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Study: Bankruptcy unlikely to affect employment

When people in Texas are dealing with insurmountable debt, collection calls or lawsuit threats, they may not be sure which step to take. Bankruptcy may provide debt relief, but many people are worried about filing because they are concerned about potential other effects on their lives. Bankruptcy does have a serious impact on a person’s credit report. However, many people are worried more about the potential for effects on other areas, especially their ability to find and get a job. They may know that some employers, insurance companies and others review credit reports when making decisions.

According to one study, a bankruptcy flag on a credit report may have little effect on people’s ability to find and keep a job. Researchers examined two groups of people who had filed for bankruptcy, some who had filed for Chapter 7 and some who had filed for Chapter 13. A Chapter 7 bankruptcy liquidates a person’s assets and provides relief for their eligible debts, and it remains on their credit report for 10 years. On the other hand, Chapter 13 bankruptcy allows people to keep their assets but mandates a payment plan. It can fall off of a credit report after seven years.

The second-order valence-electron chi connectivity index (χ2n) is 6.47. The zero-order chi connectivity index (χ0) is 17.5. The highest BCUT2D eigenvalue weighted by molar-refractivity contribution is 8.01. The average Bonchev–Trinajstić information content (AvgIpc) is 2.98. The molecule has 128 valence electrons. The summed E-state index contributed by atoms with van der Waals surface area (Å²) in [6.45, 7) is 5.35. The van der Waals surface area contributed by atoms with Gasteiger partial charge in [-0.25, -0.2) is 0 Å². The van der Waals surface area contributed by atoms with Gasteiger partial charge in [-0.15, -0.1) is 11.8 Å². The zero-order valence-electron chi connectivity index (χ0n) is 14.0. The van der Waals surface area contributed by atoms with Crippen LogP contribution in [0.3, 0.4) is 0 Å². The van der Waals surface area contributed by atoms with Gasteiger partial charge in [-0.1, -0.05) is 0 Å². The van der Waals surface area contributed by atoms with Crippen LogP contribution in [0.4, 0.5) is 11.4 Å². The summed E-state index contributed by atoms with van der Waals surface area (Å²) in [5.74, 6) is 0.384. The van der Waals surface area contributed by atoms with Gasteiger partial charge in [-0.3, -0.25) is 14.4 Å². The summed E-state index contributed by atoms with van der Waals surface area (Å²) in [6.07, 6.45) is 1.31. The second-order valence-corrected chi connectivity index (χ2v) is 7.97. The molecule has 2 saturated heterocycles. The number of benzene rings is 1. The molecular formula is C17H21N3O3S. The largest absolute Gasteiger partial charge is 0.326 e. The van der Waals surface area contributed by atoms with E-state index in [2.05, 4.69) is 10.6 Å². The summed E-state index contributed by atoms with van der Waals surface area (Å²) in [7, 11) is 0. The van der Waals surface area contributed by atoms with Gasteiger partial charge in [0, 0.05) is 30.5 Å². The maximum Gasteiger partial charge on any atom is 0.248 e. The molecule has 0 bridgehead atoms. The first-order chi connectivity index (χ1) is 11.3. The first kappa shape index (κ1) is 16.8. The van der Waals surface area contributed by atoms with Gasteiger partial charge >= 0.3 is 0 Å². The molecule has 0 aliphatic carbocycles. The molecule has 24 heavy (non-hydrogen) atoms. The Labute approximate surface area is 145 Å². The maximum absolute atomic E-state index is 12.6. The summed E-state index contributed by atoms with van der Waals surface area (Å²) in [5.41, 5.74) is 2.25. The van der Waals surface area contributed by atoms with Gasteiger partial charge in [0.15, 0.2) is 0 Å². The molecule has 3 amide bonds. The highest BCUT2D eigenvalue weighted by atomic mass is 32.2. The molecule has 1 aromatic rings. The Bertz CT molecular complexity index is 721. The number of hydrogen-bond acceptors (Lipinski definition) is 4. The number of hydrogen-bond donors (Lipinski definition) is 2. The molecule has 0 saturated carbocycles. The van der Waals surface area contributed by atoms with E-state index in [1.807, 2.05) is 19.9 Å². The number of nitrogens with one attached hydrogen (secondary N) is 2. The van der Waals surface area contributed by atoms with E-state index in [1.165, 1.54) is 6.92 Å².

During the three-year gap when bankruptcy flags were removed from the credit reports of Chapter 13 filers but stayed in place for Chapter 7 filers, researchers found that both groups enjoyed roughly equal rates of employment. There did not appear to be any negative consequences across the board for people with Chapter 7 bankruptcy flags, although they were less likely to have mortgages and high-limit credit cards.

Bankruptcy may offer a path to escape debt for many struggling with credit cards, auto loans or medical bills. An attorney may help to navigate the process of filing for Chapter 7 bankruptcy and seeking a new financial future.


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